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How These Cork Yoga Mats Are Emancipating Women From India's Sex Trade


In today’s world, human trafficking is a bleak reality. Kolkata, one of the largest city’s in India, is a global hub of forced prostitution.

Trafficking of women and girls, at the average age of 12, is dismally high. It’s estimated that 20,000 children are trafficked out of Nepal each year to brothels in Mumbai and Kolkata.

Despite the number reported, the actual statistics of girls working in the cities sex trade is said to far exceed official figures and statistics.

London-based Lara Sengupta, 26, whose family are from Kolkata, was inspired to help women and girls in the sex trade after her grandmother passed away. Looking for somewhere to donate her grandmother’s saris, Sengupta met the founders of Destiny Reflection - a charity combatting sex trafficking.

“I was really moved by what the girls I met in the sex trade in India had been through and how determined they were to make a change in their life,” Sengupta told The Huffington Post UK.

“They needed help being financially independent so they could focus on the real work, as well as needing healing from their traumatic experiences.”


Sengupta wanted to launch a business that would help Indian women break free from the sex trade industry and find employment elsewhere.

Harnessing her love of yoga - she started practising aged 19 to help with stress - as a vehicle to do good, she set up an innovative yoga accessories company making cork yoga mats in April 2015.

The cork yoga mats are sustainable - harvested from oak trees that regrow every eight years - anti-bacterial, with the added bonus of thriving while wet.

But it’s the social side of the business that makes Sengupta so passionate about what she’s doing.

For every CorkYogis mat purchased, a donation is made to fund one woman through an educational course to broaden her horizons.

Sengupta is therefore able to support women who have been freed from the brothels in Kolkata to get an education and develop employable qualities.


CorkYogis funds two courses: a literacy and numeracy course and a sewing and tailoring course. Customers choose which course they want to fund at checkout.

The literacy course aims to build the women’s confidence and gives them the freedom of choice and the sewing course teaches women practical employment skills.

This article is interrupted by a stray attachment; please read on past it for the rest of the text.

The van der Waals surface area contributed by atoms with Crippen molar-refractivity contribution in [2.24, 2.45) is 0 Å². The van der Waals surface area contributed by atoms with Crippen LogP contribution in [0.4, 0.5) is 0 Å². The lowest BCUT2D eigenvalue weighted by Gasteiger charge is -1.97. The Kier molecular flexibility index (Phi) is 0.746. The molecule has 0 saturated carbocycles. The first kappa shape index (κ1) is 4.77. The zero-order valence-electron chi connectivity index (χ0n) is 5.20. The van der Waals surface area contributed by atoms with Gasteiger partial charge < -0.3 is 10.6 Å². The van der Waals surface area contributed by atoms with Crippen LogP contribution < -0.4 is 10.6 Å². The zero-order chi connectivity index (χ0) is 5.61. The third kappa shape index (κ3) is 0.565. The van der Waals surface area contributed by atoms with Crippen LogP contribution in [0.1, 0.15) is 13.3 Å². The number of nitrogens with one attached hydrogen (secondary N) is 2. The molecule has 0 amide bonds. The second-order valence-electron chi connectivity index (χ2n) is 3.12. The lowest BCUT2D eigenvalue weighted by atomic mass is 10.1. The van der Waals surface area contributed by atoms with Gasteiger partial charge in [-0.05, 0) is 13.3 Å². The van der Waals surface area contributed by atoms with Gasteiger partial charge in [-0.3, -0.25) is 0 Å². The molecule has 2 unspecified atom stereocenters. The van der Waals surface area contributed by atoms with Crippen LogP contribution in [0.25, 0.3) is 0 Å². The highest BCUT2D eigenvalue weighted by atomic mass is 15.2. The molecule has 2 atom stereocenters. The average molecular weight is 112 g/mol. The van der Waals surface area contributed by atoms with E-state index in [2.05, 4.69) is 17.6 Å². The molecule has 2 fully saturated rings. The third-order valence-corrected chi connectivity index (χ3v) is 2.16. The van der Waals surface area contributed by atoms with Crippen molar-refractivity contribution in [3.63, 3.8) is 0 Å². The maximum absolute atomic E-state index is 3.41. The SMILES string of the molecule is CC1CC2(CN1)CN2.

As well as funding the courses, the women are empowered to earn a wage for themselves. They are shown how to make bags and clothes from recycled saris to sell and CorkYogis also employs the women directly to make bags for the yoga mats.


“Some of the girls that we have helped so far have such amazing stories and I’m not able to expose too much of the details,” said Sengupta.

“But a lot of the girls have huge trust issues after being sold into the brothels and have been able to build this back up again.

“It is amazing to hear their journeys, they are so much stronger than they realise and they soon find out they could easily be some of the most inspirational women that could make a stand and raise the awareness of the human trafficking industry. Leaders are always born from shitty circumstances.

“Our goal is to encourage growth and independence by funding education, this is what makes us different.”


Sengupta is next visiting the women she has helped in March 2017.

She’s been working a full-time job alongside CorkYogis, but will be dedicating more time to the business this year.

As for the future of CorkYogis, Sengupta hopes to expand globally, having already sold mats in 11 different countries and had great feedback.

“It would be great to develop relationships with more giving partners and work with vulnerable women all over the world, like south America,” she said.

“Our mission is to encourage young women to reach their potential and stand up to the injustices that are happening in their communities.”

To find out more about CorkYogis, visit their website.

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